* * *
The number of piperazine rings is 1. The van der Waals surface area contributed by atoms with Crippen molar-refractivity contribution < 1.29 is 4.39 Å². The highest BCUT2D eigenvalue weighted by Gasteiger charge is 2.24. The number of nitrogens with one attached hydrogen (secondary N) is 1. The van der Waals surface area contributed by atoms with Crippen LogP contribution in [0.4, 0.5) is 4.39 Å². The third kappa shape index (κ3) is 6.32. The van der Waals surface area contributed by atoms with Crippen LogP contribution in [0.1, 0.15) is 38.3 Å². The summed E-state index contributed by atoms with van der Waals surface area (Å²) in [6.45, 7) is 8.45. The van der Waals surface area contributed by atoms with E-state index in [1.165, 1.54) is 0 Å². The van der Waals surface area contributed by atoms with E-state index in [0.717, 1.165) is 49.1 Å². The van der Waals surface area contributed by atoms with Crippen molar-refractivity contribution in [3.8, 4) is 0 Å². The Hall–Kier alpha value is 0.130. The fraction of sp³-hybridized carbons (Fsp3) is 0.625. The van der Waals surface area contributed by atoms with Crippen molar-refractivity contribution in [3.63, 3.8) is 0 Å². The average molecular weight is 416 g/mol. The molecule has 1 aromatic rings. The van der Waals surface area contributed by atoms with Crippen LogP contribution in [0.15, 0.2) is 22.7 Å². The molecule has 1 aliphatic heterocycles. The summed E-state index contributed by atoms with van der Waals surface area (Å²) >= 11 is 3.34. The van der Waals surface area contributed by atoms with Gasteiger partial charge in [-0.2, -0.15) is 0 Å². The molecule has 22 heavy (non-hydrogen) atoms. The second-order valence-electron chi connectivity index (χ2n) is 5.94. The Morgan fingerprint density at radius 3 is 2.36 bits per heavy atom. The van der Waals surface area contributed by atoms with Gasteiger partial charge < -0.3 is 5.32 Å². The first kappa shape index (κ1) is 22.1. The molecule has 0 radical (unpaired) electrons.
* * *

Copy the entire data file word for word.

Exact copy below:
The number of piperazine rings is 1. The van der Waals surface area contributed by atoms with Crippen molar-refractivity contribution < 1.29 is 4.39 Å². The highest BCUT2D eigenvalue weighted by Gasteiger charge is 2.24. The number of nitrogens with one attached hydrogen (secondary N) is 1. The van der Waals surface area contributed by atoms with Crippen LogP contribution in [0.4, 0.5) is 4.39 Å². The third kappa shape index (κ3) is 6.32. The van der Waals surface area contributed by atoms with Crippen LogP contribution in [0.1, 0.15) is 38.3 Å². The summed E-state index contributed by atoms with van der Waals surface area (Å²) in [6.45, 7) is 8.45. The van der Waals surface area contributed by atoms with E-state index in [1.165, 1.54) is 0 Å². The van der Waals surface area contributed by atoms with E-state index in [0.717, 1.165) is 49.1 Å². The van der Waals surface area contributed by atoms with Crippen molar-refractivity contribution in [3.8, 4) is 0 Å². The Hall–Kier alpha value is 0.130. The fraction of sp³-hybridized carbons (Fsp3) is 0.625. The van der Waals surface area contributed by atoms with Crippen molar-refractivity contribution in [3.63, 3.8) is 0 Å². The average molecular weight is 416 g/mol. The molecule has 1 aromatic rings. The van der Waals surface area contributed by atoms with Crippen LogP contribution in [0.15, 0.2) is 22.7 Å². The molecule has 1 aliphatic heterocycles. The summed E-state index contributed by atoms with van der Waals surface area (Å²) >= 11 is 3.34. The van der Waals surface area contributed by atoms with Gasteiger partial charge in [-0.2, -0.15) is 0 Å². The molecule has 22 heavy (non-hydrogen) atoms. The second-order valence-electron chi connectivity index (χ2n) is 5.94. The Morgan fingerprint density at radius 3 is 2.36 bits per heavy atom. The van der Waals surface area contributed by atoms with Gasteiger partial charge < -0.3 is 5.32 Å². The first kappa shape index (κ1) is 22.1. The molecule has 0 radical (unpaired) electrons.